A few things. The one that we really talk about a lot in the report that we keep hearing over and over again, is a more frequent drumbeat of feedback and more comfort around feedback throughout the year. Then, the performance evaluations themselves are building on a foundation of open dialogue and trust. They don't come as a surprise to either party. If the feedback is delivered, there's more opportunity for pushback. There's more opportunity also for improvement on the part of a report on your team. That kept coming up. Another element to having a robust culture of feedback is having opportunities for 360 feedback. If the manager is unaware that they're acting in a way that might be inequitable, they have a channel to hear that from the members of their team. Of course, for that to work, the 360 has to be trusted.
Sometimes, it's helpful to bring in an outsider, an outside vendor or party, to administer the 360 and to have a communications campaign around it that talks about what safeguards are in place to protect anonymity of team members. And also, with more open dialogue around feedback, the leader should be active in directly green-lighting feedback from their direct reports too. That way, it isn't scary to provide upward feedback, to be accepting that feedback, and to act on it. Those are a couple of really important ways.
Companies are doing all kinds of creative nudges and reminders on different types of bias just before a performance evaluation is given. That can be helpful. We do find that bias training has a very short half-life. Having one bias training, the effects of that really wane in the course of doing business. Having a nudge around bias just before a performance evaluation might be more helpful.
Did your research find that there are types of feedback that are less frequently given to workers of color that would be useful?
When we think of a really good feedback, it's clear, it's quick, and it's actionable. Vague feedback is common, and we hear it's especially common for people that the leader is not comfortable with. Often those people are employees that are Black, Asian, and Latinx. You want to give feedback one-on-one soon after something happened so that everyone remembers. You want to be really clear about what was good about what that person did and what can be improved. Then you want to be actionable about what they can do to improve going forward.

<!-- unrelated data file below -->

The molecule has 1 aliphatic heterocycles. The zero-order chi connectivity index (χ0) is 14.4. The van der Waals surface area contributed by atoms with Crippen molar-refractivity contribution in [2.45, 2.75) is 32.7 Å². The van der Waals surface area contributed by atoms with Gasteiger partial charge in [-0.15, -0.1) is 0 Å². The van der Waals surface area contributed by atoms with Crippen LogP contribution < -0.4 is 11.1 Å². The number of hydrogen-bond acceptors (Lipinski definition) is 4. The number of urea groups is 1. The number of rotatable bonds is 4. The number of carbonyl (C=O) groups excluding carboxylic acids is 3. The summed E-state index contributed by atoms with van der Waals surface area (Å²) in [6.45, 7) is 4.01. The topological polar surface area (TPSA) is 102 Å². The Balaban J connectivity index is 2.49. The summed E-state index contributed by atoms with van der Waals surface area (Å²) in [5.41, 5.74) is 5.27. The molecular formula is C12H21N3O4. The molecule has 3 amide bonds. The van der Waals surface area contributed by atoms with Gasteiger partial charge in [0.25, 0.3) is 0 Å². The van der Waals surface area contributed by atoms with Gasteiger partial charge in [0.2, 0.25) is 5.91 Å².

To give you a really quick example, say you have someone who's giving a quick presentation to senior leaders in a meeting. You notice that when they're questioned on that presentation, they get a little hot under the collar and their responses aren't necessarily heard because they give them in a really aggressive way. You might pull that person aside afterwards and say, 'Listen, the information in your presentation was great. I just wanted to give you a couple of pointers when speaking to this group of senior leaders going forward. What I saw was that they disengaged from being able to hear the content of your response, I think because of the way that you framed your answers. Your voice got really loud and you started speaking really rapidly. Next time with this particular group, given the culture of our organization, take a deep breath before you share your response and try to give it in a more measured way, so they're able to hear the content.' That has the recency, the clarity, and the constructive elements in the feedback. Then, the best way is to end by saying, 'How does that land with you?' That way, the person has an opportunity to respond and share whether that works for them or doesn't, and you can enter into dialogue.